Rogue River Plywood Plant Adds a Shift Thanks to IDB Financing

The Murphy Company's 2010 purchase of a previously shuttered plywood plant in Rogue River continued to pay dividends for the once depressed community in 2013 when industrial revenue bond financing from Business Oregon helped the company add 65 more jobs by 2016.

In late 2013, Business Oregon issued a $10 million industrial revenue bond to the company helping it purchase and house a new dryer at its White City facility. The equipment will produce dry veneer for the Rogue River Plywood Plant and result in the addition there of a new shift and 65 full-time jobs in three years.

The reopened Rogue River mill closed in early 2009 and Murphy purchased it in 2010 for $3.6 million. The reopened plant is operating with one shift, and the company hopes to increase production to three shifts with 150 to 200 employees, Murphy Company President and co-owner John Murphy told the Medford Mail-Tribune.

"Everybody's thrilled to death," said Sandy Henderson, a 75-year-old resident of nearby Wimer, told local reporters at the time of the 2010 purchase and reopening. "There are people who'd been laid off who are (now) back to work. It couldn't happen at a better time of the year."

"It's exciting to be in these rural communities when they need it so bad," Murphy told reporters.

The mill will complement Murphy's other operations. A hardwood plywood plant in Eugene and a structural beam and header plant in Sutherlin use some of the best raw materials. The remaining materials and lower-grade veneers can now be sent to Rogue River.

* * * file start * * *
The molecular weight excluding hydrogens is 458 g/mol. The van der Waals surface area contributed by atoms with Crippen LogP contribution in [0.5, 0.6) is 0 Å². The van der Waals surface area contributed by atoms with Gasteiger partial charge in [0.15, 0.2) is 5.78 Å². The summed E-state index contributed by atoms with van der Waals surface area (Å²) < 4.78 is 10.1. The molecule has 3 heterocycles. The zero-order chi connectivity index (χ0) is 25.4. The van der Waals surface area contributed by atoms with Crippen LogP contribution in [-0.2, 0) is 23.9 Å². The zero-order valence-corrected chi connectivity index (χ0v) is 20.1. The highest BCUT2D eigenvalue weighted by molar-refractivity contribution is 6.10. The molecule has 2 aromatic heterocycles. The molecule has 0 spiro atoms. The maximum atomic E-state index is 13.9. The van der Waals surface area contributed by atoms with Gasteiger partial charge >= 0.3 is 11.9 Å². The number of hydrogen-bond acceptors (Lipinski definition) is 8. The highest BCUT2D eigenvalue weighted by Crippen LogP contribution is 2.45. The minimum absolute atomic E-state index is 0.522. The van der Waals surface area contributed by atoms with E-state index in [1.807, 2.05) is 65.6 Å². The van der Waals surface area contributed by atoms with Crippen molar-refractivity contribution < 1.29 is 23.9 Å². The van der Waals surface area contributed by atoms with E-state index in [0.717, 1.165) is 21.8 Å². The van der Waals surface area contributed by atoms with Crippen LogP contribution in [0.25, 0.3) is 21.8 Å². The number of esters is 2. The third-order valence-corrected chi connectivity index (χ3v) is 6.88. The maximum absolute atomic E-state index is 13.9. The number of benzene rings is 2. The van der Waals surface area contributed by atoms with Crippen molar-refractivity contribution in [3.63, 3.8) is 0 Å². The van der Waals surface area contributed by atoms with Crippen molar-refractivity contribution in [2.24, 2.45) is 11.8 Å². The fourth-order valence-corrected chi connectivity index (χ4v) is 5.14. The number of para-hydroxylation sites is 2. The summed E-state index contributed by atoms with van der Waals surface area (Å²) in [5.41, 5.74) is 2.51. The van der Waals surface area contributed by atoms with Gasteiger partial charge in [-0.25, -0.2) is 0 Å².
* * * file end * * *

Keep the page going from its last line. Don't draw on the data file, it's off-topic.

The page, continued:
In 2010, Business Oregon approved a $250,000 forgivable loan from the Governor's Strategic Reserve Fund (SRF) to assist Murphy with this multi-million dollar investment in new equipment at the refurbished Rogue River plant. In addition, in April, 2011, Business Oregon provided a $6 million industrial development financing for the project.

The new operation is a perfect fit for the company as it will allow it to revive its softwood plywood product line it lost in the 2005 Sutherlin mill fire. Business Oregon also stepped up as a partner as the company rose from the ashes to rebuild the Sutherlin facility. Within a few days, Business Oregon had reached out to the company to offer aid in rebuilding. A $100,000 SRF loan by Business Oregon helped with development costs of a replacement plant in Sutherlin, including wetlands mitigation and relocation of a rail spur.

The company rebuilt a $52 million, 200,000-square-foot plant, which restarted production in January 2008, and then added a second shift the following month creating additional jobs. The revitalization team also helped speed up required permits for wetlands and air emissions. In addition, local governments agreed to give Murphy a 15-year property tax exemption, in exchange for the company making $150,000 annual payments for 10 years to the city of Sutherlin for community development projects.